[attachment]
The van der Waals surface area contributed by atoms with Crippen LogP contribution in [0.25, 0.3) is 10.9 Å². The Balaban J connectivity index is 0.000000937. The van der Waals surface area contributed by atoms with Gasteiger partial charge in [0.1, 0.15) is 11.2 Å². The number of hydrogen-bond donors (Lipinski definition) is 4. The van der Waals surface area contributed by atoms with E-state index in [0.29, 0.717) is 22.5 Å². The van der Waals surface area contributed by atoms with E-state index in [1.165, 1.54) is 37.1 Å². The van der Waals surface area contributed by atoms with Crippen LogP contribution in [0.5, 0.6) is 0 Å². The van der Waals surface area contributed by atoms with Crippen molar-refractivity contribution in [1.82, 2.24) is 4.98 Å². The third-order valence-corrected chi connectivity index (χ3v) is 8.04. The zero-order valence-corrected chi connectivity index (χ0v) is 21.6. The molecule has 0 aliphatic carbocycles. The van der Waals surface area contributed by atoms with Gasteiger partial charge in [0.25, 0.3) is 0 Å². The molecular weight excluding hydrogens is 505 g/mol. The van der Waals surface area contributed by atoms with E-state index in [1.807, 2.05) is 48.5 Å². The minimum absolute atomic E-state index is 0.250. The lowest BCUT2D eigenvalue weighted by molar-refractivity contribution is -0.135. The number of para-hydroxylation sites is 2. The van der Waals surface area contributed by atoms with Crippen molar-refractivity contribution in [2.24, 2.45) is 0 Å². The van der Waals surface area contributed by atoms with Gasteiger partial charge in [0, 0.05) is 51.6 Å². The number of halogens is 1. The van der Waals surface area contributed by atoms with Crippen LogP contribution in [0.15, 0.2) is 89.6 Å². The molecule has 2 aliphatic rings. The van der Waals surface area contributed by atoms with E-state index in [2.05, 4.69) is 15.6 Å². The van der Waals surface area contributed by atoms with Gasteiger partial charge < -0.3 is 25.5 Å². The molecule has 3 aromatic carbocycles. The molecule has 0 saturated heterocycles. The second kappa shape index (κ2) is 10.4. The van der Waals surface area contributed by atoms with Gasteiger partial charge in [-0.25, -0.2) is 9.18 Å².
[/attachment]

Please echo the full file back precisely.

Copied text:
The van der Waals surface area contributed by atoms with Crippen LogP contribution in [0.25, 0.3) is 10.9 Å². The Balaban J connectivity index is 0.000000937. The van der Waals surface area contributed by atoms with Gasteiger partial charge in [0.1, 0.15) is 11.2 Å². The number of hydrogen-bond donors (Lipinski definition) is 4. The van der Waals surface area contributed by atoms with E-state index in [0.29, 0.717) is 22.5 Å². The van der Waals surface area contributed by atoms with E-state index in [1.165, 1.54) is 37.1 Å². The van der Waals surface area contributed by atoms with Crippen LogP contribution in [0.5, 0.6) is 0 Å². The van der Waals surface area contributed by atoms with Crippen molar-refractivity contribution in [1.82, 2.24) is 4.98 Å². The third-order valence-corrected chi connectivity index (χ3v) is 8.04. The zero-order valence-corrected chi connectivity index (χ0v) is 21.6. The molecule has 0 aliphatic carbocycles. The van der Waals surface area contributed by atoms with Gasteiger partial charge in [0.25, 0.3) is 0 Å². The molecular weight excluding hydrogens is 505 g/mol. The van der Waals surface area contributed by atoms with E-state index in [1.807, 2.05) is 48.5 Å². The minimum absolute atomic E-state index is 0.250. The lowest BCUT2D eigenvalue weighted by molar-refractivity contribution is -0.135. The number of para-hydroxylation sites is 2. The van der Waals surface area contributed by atoms with Crippen molar-refractivity contribution in [2.24, 2.45) is 0 Å². The van der Waals surface area contributed by atoms with Gasteiger partial charge in [0, 0.05) is 51.6 Å². The number of halogens is 1. The van der Waals surface area contributed by atoms with Crippen LogP contribution in [0.15, 0.2) is 89.6 Å². The molecule has 2 aliphatic rings. The van der Waals surface area contributed by atoms with E-state index in [2.05, 4.69) is 15.6 Å². The van der Waals surface area contributed by atoms with Gasteiger partial charge < -0.3 is 25.5 Å². The molecule has 3 aromatic carbocycles. The molecule has 0 saturated heterocycles. The second kappa shape index (κ2) is 10.4. The van der Waals surface area contributed by atoms with Gasteiger partial charge in [-0.25, -0.2) is 9.18 Å².